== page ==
Our group briefly discussed constitutional instability as a result of radicalization in both our preliminary report and our first interim report. While researching for this report, we delved deeper into the judiciary effects of political radicalization, most namely through constitutional instability. Though controversy and dissent lie at the very heart of U.S politics, some decisions establish a dangerous example for future court decisions. The Supreme Court’s decision in Dobbs v. Jackson Women’s Health Organization opened the door to future decisions that may also strip rights from individuals. The Court, comprised of six Catholic conservatives, reversed the decision of Roe v. Wade, declaring that abortion is not a constitutional right. Rooted in originalist values, the ruling made larger statements about women’s equality, bodily autonomy, healthcare, and democracy. It is more than possible that future decisions made through the  Court’s biased views will further create detriment against citizens’ rights. Looking at the implications of the Court’s decision, our group noted other communities may be affected by the precedent in Dobbs: same-sex couples, as established in Obergefell v. Hodges; interracial couples, as established in Loving v. Virginia; and those on life support, as established in Cruzan v. Missouri Department of Health. All of these decisions, similar to Roe’s, were made using the Constitution as a living and breathing document, capable of being revised. However, as alarming as it sounds, all 27 amendments to the Constitution occurred prior to 1992.  Both the Court’s and the Legislature’s decision to ignore more than 30 years of social, cultural, and technological progress is alarming. Our group predicts a future redaction of individual freedoms protected through previous judicial decisions.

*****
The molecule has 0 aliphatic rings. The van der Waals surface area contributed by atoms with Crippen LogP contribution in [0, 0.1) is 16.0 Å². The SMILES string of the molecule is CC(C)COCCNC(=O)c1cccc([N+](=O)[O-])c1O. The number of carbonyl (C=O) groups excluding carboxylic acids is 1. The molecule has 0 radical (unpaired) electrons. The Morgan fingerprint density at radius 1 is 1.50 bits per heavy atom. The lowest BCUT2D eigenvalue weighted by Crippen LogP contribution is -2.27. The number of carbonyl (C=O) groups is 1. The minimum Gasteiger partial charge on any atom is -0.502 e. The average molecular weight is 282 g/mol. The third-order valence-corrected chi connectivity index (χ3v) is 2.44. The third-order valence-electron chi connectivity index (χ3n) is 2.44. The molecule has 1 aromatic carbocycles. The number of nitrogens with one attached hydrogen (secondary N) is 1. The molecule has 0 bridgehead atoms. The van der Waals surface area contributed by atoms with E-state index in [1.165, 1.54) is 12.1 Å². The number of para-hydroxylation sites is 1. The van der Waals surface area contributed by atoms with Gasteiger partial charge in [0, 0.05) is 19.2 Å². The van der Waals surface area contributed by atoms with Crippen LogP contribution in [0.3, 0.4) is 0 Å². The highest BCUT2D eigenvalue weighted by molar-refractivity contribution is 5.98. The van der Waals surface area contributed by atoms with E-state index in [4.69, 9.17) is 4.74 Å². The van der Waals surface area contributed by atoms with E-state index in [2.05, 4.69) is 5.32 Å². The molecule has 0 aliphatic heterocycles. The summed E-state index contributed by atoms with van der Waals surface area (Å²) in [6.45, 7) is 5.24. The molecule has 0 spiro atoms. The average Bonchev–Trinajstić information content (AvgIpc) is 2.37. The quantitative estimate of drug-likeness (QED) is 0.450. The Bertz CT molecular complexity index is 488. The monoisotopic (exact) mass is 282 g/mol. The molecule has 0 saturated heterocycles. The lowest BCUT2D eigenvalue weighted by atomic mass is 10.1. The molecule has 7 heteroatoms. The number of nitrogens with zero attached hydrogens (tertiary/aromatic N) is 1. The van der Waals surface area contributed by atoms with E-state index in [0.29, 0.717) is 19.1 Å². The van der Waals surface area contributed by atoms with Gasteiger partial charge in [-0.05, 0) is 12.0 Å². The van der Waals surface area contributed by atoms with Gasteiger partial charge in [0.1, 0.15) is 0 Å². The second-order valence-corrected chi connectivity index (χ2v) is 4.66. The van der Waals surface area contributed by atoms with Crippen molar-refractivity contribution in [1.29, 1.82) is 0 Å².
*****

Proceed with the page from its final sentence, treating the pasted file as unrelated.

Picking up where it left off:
We have only discussed domestic political radicalization in our analysis previously. However, it is essential to note that political radicalization is a global issue and a diplomatic one as well. Our group found a disturbing trend in political polarization internationally under the East vs. West paradigm. China’s transition from a democratic U.S ally to an autocratic U.S rival has occurred at an alarming pace. In his speech at the 20th National Congress, Chinese president Xi Jinping noted his goal to see China become the dominant world within the next 30 years. Xi mentioned a number of means for achieving his goal: his country’s economic and agricultural self-sufficiency, scientific and technological developments, and a strict stance on global “power politics,” referencing a Cold War mentality. Aside from internal industrial developments, Xi plans to achieve his goal through international aggression directed toward the U.S and its western allies. One part of that aggression is rooted in China’s plans to reunify the mainland with the island of Taiwan.  In his speech Xi mentioned that China will “strive for peaceful reunification with the greatest sincerity” but that the nation will “reserve the option of taking all measures necessary,” including military force. The U.S recognizes Taiwan’s independence and objects to a forced reunification, creating heightened tensions between the two countries. China’s surging international power and acts of aggression have prompted the U.S to react, posing economic restrictions on foreign direct investments and incentivizing domestic semiconductor production. Our group predicts retaliation through further Chinese aggression. These attacks could be traditional military operations involving the invasion of Taiwan or the disruption of U.S supply lines. More likely, we predict, Xi’s regime may use cyberattacks and misinformation on the U.S and its western allies to assert its dominance. Our group raises a larger concern, however. China (and Taiwan) are only one example of political radicalization at a global scale. We’ve also spotted political developments in regard to Ukraine and Russia, Hungary, Poland, and Iran and Saudi Arabia, among others. The trend is clear: a more radicalized, less tolerant, and more confrontational approach to politics as a whole.